Cinnamon - Drug Interactions, Side Effects and Precautions of Use
Common Trade Names
None known. Various manufacturers produce cinnamon for use as a spice for foods.
Available as cinnamon oil, dried bark and leaves, and powder.
Active components are derived from the dried bark, leaves, and twigs of various species of Cinnamomum: Ceylon cinnamon (C. zeylanicum), Saigon cinnamon (C. loureirii), and others. C. zeylanicum grows in Sri Lanka, southeastern India, Indonesia, South America, and the West Indies. Essential oils are removed by steam distillation of the dried bark and leaves.
The main element in the essential oil is cinnamaldehyde. Other components found in smaller amounts include phenols and terpenes (such as eugenol, trans-cinnamic acid, hydroxycinamaldehyde, O-methoxycinnamaldehyde, a-glucoside, and 3-(2-hydroxyphenol)-propanoic acid), cinnamyl alcohol, tannins, mucilage, procyanidins, and coumarins.
Eugenol has antiseptic and anesthetic properties. Cinnamic aldehyde has shown fungicidal activity in vitro against such respiratory tract mycoses as Aspergillus flavus, A. fuigatis, A. midulans, A. niger, Candida albicans, Candida tropicalis, Cryptococcus neoformans, and Histoplasma . O-glucoside and 3-(2-hydroxyphenol)propanoic acid have reportedly demonstrated gastroprotective activity in rats similar to that of cimetidine. Cinnamon extracts have also demonstrated analgesic and antioxidant properties in rodent studies.
Cinnamon oil is widely used in small amounts in detergents, gargles, liniments, lotions, mouthwashes, soaps, toothpaste, and other pharmaceutical products and cosmetics. Claims have been made for cinnamon products as an analgesic, an antidiarrheal, and an antifungal. In Eastern and Western folk medicine, uses for cinnamon include treating abdominal pain, chest pain, chronic diarrhea, colds, female reproductive disorders, hypertension, kidney disorders, and rheumatism.
Cinnamon extracts have demonstrated significant inhibitory effects on strains of Helicobacter pylori and its urease, but a pilot study of an alcoholic cinnamon extract was ineffective in eradicating H. pylori in 15 subjects after twice-a-day dosing for 4 weeks .
No consensus exists. Most sources cite cinnamon's use as a spice in small quantities only.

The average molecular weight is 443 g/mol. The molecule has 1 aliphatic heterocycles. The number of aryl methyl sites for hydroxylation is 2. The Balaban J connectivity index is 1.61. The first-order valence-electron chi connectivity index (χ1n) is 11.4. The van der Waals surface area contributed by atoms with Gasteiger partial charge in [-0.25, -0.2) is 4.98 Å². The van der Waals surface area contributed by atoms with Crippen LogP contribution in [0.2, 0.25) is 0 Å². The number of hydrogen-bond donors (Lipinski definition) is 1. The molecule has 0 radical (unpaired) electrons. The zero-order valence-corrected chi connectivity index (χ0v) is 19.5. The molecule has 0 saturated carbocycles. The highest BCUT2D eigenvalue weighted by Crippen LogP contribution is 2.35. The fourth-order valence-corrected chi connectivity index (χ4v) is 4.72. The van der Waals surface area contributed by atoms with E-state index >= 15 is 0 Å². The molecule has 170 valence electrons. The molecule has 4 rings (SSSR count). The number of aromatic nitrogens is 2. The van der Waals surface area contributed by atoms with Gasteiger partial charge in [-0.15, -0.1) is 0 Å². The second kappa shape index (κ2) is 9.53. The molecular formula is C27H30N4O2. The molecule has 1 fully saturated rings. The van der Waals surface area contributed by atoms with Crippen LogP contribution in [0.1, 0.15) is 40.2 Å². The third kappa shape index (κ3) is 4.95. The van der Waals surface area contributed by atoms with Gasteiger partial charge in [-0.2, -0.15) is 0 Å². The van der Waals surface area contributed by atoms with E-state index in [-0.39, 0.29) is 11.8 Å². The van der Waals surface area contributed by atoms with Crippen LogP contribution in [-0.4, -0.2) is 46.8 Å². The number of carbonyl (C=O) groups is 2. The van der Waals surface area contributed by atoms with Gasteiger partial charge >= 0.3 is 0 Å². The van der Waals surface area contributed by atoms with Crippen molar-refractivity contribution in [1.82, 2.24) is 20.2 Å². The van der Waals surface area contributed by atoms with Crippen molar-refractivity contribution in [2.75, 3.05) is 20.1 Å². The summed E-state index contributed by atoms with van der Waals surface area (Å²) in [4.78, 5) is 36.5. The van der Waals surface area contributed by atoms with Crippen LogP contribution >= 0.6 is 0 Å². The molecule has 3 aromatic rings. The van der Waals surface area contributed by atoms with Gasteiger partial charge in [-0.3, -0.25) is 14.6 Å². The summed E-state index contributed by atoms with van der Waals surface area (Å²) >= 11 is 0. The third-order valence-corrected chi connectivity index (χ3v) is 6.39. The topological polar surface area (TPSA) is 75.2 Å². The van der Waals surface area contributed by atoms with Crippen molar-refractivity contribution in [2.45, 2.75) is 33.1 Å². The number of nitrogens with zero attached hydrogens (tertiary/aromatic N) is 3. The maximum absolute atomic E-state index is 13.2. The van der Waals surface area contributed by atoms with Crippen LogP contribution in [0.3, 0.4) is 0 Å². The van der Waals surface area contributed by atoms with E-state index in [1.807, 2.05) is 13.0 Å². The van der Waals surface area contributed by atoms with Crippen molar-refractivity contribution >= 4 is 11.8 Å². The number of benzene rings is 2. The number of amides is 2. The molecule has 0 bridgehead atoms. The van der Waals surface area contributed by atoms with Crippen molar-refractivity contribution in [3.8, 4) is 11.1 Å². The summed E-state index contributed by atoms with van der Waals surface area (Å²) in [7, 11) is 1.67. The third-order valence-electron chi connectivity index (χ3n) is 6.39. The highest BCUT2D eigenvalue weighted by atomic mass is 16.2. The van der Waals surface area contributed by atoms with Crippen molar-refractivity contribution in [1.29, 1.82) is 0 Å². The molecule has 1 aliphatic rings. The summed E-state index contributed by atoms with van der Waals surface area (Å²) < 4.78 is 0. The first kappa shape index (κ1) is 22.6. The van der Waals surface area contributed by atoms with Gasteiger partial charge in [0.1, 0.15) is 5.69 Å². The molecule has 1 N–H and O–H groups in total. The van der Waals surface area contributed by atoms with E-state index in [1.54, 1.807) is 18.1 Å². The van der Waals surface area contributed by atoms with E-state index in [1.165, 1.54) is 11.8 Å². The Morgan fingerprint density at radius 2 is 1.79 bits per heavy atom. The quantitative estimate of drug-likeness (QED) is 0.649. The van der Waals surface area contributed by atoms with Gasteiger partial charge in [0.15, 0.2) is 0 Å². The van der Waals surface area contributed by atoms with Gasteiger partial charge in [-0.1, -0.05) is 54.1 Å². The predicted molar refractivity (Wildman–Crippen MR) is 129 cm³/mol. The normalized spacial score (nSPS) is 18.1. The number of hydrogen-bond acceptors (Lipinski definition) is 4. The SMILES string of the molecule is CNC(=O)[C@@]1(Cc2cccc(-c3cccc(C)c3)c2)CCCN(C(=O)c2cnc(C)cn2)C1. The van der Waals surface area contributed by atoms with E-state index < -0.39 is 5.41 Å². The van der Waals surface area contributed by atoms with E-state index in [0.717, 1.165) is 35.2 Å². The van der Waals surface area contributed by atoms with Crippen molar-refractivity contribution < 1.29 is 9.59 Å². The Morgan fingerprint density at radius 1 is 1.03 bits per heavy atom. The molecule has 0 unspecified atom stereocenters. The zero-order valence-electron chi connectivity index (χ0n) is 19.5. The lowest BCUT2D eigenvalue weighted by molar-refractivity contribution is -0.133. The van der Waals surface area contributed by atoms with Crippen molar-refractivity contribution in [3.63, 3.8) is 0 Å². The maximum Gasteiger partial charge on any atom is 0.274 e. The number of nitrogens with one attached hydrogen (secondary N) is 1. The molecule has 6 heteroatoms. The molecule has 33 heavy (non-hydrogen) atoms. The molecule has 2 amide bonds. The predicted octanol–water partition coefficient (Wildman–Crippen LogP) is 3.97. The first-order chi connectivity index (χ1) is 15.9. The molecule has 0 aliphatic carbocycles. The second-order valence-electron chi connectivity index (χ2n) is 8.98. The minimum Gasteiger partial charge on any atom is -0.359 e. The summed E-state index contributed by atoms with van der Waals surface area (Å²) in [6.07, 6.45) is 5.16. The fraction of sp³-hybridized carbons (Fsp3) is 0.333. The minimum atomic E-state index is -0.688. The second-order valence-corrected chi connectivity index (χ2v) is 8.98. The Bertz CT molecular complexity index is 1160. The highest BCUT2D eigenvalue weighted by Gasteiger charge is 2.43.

CV: increased heart rate.
EENT: cheilitis, gingivitis, glossitis, perioral dermatitis, stomatitis.
GI: increased GI motility.
Skin: facial flushing.
Other: hypersensitivity reactions (including contact dermatitis, hand perspiration, post -excitatory state followed by a period of centralized sedation [drowsiness], second-degree burns), squamous cell carcinoma .
Contraindications And Precautions
Avoid using cinnamon in excess of amounts normally found in foods in pregnant or breast-feeding women.
Inform the patient that cinnamon should be used only as a spice. Other uses cannot be recommended because adequate data are lacking.
Advise the patient that cinnamon or its components can cause allergic reactions, such as skin irritation (including second-degree burns) and stomatitis.
Toxicity studies in rats suggest that chronic C. zeylanicum ingestion (90 days) may cause hepatic damage (reduction in liver weight) and a significant decrease in hemoglobin levels .
Urge the patient to report unusual signs or symptoms. Cinnamon toxicity involves the GI tract, CNS, and CV system.
Inform the patient that squamous cell carcinoma of the tongue has been linked to prolonged and heavy gum chewing (five packs/day) of cinnamon-flavored gum in one case report .
Alert Caution parents that children may use cinnamon products as a recreational drug.
Points of Interest
Cinnamon extracts inhibit the oxidation of various foodstuffs, suggesting a possible role as a food preservative.
Human trials evaluating the efficacy of cinnamon for its proposed uses are lacking. Further studies in animals and humans are needed to determine its safety and efficacy. Ingestion in quantities greater than that for use as a spice cannot be recommended.